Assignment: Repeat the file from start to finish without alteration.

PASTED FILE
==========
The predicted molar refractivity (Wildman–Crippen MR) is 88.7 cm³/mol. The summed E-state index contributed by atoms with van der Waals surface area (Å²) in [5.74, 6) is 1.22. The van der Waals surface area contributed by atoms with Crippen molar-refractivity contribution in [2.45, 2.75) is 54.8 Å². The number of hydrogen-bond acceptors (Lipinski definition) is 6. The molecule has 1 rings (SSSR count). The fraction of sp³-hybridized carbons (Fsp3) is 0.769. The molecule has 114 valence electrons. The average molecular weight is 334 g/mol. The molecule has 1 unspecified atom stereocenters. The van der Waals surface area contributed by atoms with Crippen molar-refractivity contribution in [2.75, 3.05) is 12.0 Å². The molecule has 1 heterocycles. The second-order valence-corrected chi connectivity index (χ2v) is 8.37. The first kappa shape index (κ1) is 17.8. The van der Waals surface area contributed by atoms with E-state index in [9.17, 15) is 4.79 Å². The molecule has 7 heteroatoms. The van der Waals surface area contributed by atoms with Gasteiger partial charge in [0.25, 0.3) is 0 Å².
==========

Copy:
The predicted molar refractivity (Wildman–Crippen MR) is 88.7 cm³/mol. The summed E-state index contributed by atoms with van der Waals surface area (Å²) in [5.74, 6) is 1.22. The van der Waals surface area contributed by atoms with Crippen molar-refractivity contribution in [2.45, 2.75) is 54.8 Å². The number of hydrogen-bond acceptors (Lipinski definition) is 6. The molecule has 1 rings (SSSR count). The fraction of sp³-hybridized carbons (Fsp3) is 0.769. The molecule has 114 valence electrons. The average molecular weight is 334 g/mol. The molecule has 1 unspecified atom stereocenters. The van der Waals surface area contributed by atoms with Crippen molar-refractivity contribution in [2.75, 3.05) is 12.0 Å². The molecule has 1 heterocycles. The second-order valence-corrected chi connectivity index (χ2v) is 8.37. The first kappa shape index (κ1) is 17.8. The van der Waals surface area contributed by atoms with E-state index in [9.17, 15) is 4.79 Å². The molecule has 7 heteroatoms. The van der Waals surface area contributed by atoms with Gasteiger partial charge in [0.25, 0.3) is 0 Å².